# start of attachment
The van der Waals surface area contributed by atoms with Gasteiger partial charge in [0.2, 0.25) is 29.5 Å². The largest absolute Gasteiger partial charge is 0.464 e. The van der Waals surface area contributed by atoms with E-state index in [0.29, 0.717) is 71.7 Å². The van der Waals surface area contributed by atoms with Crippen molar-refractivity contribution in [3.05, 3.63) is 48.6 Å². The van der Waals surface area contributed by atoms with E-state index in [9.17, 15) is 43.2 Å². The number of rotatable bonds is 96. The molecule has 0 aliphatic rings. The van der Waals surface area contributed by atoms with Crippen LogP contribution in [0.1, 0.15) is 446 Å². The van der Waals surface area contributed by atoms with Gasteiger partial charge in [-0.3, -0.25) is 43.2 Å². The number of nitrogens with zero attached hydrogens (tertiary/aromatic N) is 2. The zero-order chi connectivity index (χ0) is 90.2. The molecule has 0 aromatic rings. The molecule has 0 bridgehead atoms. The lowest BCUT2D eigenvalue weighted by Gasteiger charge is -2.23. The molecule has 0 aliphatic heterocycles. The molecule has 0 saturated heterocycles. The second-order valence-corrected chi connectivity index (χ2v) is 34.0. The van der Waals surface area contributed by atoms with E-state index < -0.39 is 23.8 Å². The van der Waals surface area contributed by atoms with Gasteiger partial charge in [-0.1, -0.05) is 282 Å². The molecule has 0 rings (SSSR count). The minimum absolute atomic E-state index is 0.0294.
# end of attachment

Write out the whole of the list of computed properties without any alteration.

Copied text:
The van der Waals surface area contributed by atoms with Gasteiger partial charge in [0.2, 0.25) is 29.5 Å². The largest absolute Gasteiger partial charge is 0.464 e. The van der Waals surface area contributed by atoms with E-state index in [0.29, 0.717) is 71.7 Å². The van der Waals surface area contributed by atoms with Crippen molar-refractivity contribution in [3.05, 3.63) is 48.6 Å². The van der Waals surface area contributed by atoms with E-state index in [9.17, 15) is 43.2 Å². The number of rotatable bonds is 96. The molecule has 0 aliphatic rings. The van der Waals surface area contributed by atoms with Crippen LogP contribution in [0.1, 0.15) is 446 Å². The van der Waals surface area contributed by atoms with Gasteiger partial charge in [-0.3, -0.25) is 43.2 Å². The number of nitrogens with zero attached hydrogens (tertiary/aromatic N) is 2. The zero-order chi connectivity index (χ0) is 90.2. The molecule has 0 aromatic rings. The molecule has 0 bridgehead atoms. The lowest BCUT2D eigenvalue weighted by Gasteiger charge is -2.23. The molecule has 0 aliphatic heterocycles. The molecule has 0 saturated heterocycles. The second-order valence-corrected chi connectivity index (χ2v) is 34.0. The van der Waals surface area contributed by atoms with E-state index < -0.39 is 23.8 Å². The van der Waals surface area contributed by atoms with Gasteiger partial charge in [-0.1, -0.05) is 282 Å². The molecule has 0 rings (SSSR count). The minimum absolute atomic E-state index is 0.0294.